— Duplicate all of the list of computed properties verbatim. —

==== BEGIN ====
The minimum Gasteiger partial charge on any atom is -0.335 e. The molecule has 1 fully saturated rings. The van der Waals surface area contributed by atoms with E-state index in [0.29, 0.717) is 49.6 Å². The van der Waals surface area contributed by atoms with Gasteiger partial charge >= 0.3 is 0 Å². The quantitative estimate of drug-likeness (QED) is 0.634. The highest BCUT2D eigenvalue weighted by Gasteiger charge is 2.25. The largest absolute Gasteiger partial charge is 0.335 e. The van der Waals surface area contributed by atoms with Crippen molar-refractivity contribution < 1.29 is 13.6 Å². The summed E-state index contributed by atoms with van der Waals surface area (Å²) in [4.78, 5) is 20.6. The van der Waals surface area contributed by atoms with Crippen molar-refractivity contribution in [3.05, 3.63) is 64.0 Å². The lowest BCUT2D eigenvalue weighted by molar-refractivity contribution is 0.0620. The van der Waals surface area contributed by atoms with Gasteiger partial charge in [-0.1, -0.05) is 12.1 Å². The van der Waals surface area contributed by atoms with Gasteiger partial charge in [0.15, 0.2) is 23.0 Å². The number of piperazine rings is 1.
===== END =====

The minimum Gasteiger partial charge on any atom is -0.335 e. The molecule has 1 fully saturated rings. The van der Waals surface area contributed by atoms with E-state index in [0.29, 0.717) is 49.6 Å². The van der Waals surface area contributed by atoms with Gasteiger partial charge >= 0.3 is 0 Å². The quantitative estimate of drug-likeness (QED) is 0.634. The highest BCUT2D eigenvalue weighted by Gasteiger charge is 2.25. The largest absolute Gasteiger partial charge is 0.335 e. The van der Waals surface area contributed by atoms with Crippen molar-refractivity contribution < 1.29 is 13.6 Å². The summed E-state index contributed by atoms with van der Waals surface area (Å²) in [4.78, 5) is 20.6. The van der Waals surface area contributed by atoms with Crippen molar-refractivity contribution in [3.05, 3.63) is 64.0 Å². The lowest BCUT2D eigenvalue weighted by molar-refractivity contribution is 0.0620. The van der Waals surface area contributed by atoms with Gasteiger partial charge in [-0.1, -0.05) is 12.1 Å². The van der Waals surface area contributed by atoms with Gasteiger partial charge in [0.15, 0.2) is 23.0 Å². The number of piperazine rings is 1.